Spring Bulbs and Garden Inspiration Part II

Last week, I told you about a garden talk I attended at the Robert Mills Carriage House and Gardens in Columbia, SC. Jim Martin (The Magnolia Plantation and Gardens Director of Horticulture & Landscape) was the second presenter. He discussed using bulbs to create “special little moments” every day.

My love for horticulture started when I worked with annuals in a garden center. I spent my paycheck on fuel and all the flowering annuals I could fit on my parents’ back deck. Since then, 30-plus years have passed, and I am using primarily perennials in my landscape beds. Somewhere along the way, I had stopped “allowing” myself to consider using anything that might be short-lived. Perhaps this was because I was caring for my family and had little time to spend in the landscape. I am not sure exactly why, but I do know that horticultural interests can be ever evolving. Jim’s talk about creating “special little moments” every day inspired me to use plants I had left behind along my horticultural path.

  • Alliums or ornamental onions (Allium giganteum) attract many pollinating insects.
    Alliums or ornamental onions (Allium giganteum) attract many pollinating insects. Barbara H. Smith, ©2023, Clemson Extension

Due to our warmer climate, many species will not perennialize here. Jim mentioned a few species to consider for creating these special little moments.

  • Allium species
  • Dutch Irises
  • Darwin Tulips (stagger plantings for extended color)- If you are hesitant to invest too much money in tulips, consider using tulips in a container to create a special little moment this spring! Jim reminded everyone to plant them about 1.5 months before you want them to flower.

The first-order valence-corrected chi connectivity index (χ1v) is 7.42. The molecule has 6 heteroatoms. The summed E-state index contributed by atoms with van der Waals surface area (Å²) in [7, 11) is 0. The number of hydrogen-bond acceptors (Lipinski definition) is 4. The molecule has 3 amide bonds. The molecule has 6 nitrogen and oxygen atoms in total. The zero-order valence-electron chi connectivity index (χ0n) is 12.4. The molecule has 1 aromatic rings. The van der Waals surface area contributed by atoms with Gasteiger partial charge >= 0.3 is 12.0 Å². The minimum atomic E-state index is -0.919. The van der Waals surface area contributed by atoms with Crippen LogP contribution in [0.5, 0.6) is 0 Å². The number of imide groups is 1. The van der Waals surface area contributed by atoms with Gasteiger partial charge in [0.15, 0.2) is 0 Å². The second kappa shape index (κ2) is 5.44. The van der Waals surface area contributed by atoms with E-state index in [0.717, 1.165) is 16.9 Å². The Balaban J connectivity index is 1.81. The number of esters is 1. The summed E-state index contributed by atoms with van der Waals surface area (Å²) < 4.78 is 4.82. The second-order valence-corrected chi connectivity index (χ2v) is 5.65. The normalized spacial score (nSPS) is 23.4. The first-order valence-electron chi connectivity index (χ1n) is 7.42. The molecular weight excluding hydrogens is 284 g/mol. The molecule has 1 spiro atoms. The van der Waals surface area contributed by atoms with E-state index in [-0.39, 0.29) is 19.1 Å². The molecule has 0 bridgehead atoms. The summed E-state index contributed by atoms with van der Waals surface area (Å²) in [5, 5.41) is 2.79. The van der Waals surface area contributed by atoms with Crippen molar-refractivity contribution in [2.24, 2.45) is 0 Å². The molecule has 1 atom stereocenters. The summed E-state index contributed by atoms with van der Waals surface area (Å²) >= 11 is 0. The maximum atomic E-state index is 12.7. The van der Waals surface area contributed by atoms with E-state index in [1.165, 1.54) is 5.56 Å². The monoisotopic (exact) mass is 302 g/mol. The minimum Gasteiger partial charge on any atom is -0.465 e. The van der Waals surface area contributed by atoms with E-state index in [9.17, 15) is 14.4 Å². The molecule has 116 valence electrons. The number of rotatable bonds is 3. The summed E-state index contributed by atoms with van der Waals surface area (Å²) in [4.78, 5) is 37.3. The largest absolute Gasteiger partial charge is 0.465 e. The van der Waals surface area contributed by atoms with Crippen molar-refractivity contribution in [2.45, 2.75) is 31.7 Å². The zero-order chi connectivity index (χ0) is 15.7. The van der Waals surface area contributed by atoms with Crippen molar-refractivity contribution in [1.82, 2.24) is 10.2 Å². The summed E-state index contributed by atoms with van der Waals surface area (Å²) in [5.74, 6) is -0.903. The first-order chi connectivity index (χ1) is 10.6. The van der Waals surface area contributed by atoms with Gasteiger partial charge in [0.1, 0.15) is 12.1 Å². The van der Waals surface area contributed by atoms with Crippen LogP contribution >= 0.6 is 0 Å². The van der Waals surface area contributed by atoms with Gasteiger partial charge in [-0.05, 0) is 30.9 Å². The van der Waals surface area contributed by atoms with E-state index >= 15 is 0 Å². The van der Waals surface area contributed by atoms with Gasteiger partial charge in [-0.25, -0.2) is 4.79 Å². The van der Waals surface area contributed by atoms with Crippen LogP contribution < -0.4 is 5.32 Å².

• And those Amaryllis you have in the house to create a special moment indoors, don’t throw them out once they have finished blooming. Save them until next spring to plant after the fear of frost has passed. NOTE: Just remember that these bulbs were forced (which uses a lot of energy) and may take a year or two to flower again.

Luckily, the fun doesn’t end with these spring bulbs. Summer flowering bulbs can be planted after the fear of frost has passed in late spring, such as lilies, gladiolus, gloriosa lily, eucomis, and caladiums.

  • Caladium ‘Moonlight’ brightens a shady area.
    Caladium ‘Moonlight’ brightens a shady area. Barbara H. Smith, ©2022, Clemson Extension

Somehow, over time, my love of creating these “special little moments” had disappeared. So, if you have become a little more like me, using long-lasting bulbs over showy, shorter-lived bulbs- I hope this inspires you to create “special little moments” for yourself.

If this document didn’t answer your questions, please contact HGIC at hgic@clemson.edu or 1-888-656-9988.

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